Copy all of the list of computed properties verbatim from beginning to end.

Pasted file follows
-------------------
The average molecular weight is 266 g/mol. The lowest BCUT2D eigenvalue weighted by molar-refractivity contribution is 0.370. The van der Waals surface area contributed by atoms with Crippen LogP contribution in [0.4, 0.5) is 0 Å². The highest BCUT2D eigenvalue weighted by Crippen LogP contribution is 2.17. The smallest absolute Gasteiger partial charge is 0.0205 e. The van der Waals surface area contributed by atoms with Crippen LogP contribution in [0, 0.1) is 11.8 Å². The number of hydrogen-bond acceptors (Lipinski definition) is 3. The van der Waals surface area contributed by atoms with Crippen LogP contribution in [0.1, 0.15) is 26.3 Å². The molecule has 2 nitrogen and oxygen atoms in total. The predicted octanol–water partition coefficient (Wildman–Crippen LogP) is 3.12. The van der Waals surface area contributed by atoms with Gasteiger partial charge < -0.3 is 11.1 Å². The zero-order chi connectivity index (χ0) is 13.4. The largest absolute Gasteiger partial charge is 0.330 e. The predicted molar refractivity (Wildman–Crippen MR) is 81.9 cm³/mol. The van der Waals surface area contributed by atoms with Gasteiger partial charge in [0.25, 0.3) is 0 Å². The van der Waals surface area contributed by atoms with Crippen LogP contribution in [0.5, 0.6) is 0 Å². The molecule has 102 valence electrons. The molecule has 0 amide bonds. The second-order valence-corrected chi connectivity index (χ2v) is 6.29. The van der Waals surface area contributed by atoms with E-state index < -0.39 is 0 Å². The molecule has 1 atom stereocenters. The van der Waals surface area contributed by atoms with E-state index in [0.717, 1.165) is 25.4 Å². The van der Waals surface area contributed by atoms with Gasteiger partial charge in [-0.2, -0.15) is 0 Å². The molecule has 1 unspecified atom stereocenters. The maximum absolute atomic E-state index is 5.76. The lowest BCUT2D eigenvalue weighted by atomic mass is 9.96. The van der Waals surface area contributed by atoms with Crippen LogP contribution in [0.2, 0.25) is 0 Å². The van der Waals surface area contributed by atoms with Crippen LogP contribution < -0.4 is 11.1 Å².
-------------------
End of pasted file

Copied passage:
The average molecular weight is 266 g/mol. The lowest BCUT2D eigenvalue weighted by molar-refractivity contribution is 0.370. The van der Waals surface area contributed by atoms with Crippen LogP contribution in [0.4, 0.5) is 0 Å². The highest BCUT2D eigenvalue weighted by Crippen LogP contribution is 2.17. The smallest absolute Gasteiger partial charge is 0.0205 e. The van der Waals surface area contributed by atoms with Crippen LogP contribution in [0, 0.1) is 11.8 Å². The number of hydrogen-bond acceptors (Lipinski definition) is 3. The van der Waals surface area contributed by atoms with Crippen LogP contribution in [0.1, 0.15) is 26.3 Å². The molecule has 2 nitrogen and oxygen atoms in total. The predicted octanol–water partition coefficient (Wildman–Crippen LogP) is 3.12. The van der Waals surface area contributed by atoms with Gasteiger partial charge < -0.3 is 11.1 Å². The zero-order chi connectivity index (χ0) is 13.4. The largest absolute Gasteiger partial charge is 0.330 e. The predicted molar refractivity (Wildman–Crippen MR) is 81.9 cm³/mol. The van der Waals surface area contributed by atoms with Gasteiger partial charge in [0.25, 0.3) is 0 Å². The van der Waals surface area contributed by atoms with Crippen LogP contribution in [0.5, 0.6) is 0 Å². The molecule has 102 valence electrons. The molecule has 0 amide bonds. The second-order valence-corrected chi connectivity index (χ2v) is 6.29. The van der Waals surface area contributed by atoms with E-state index < -0.39 is 0 Å². The molecule has 1 atom stereocenters. The van der Waals surface area contributed by atoms with E-state index in [0.717, 1.165) is 25.4 Å². The van der Waals surface area contributed by atoms with Gasteiger partial charge in [-0.2, -0.15) is 0 Å². The molecule has 1 unspecified atom stereocenters. The maximum absolute atomic E-state index is 5.76. The lowest BCUT2D eigenvalue weighted by atomic mass is 9.96. The van der Waals surface area contributed by atoms with Crippen LogP contribution in [0.2, 0.25) is 0 Å². The van der Waals surface area contributed by atoms with Crippen LogP contribution < -0.4 is 11.1 Å².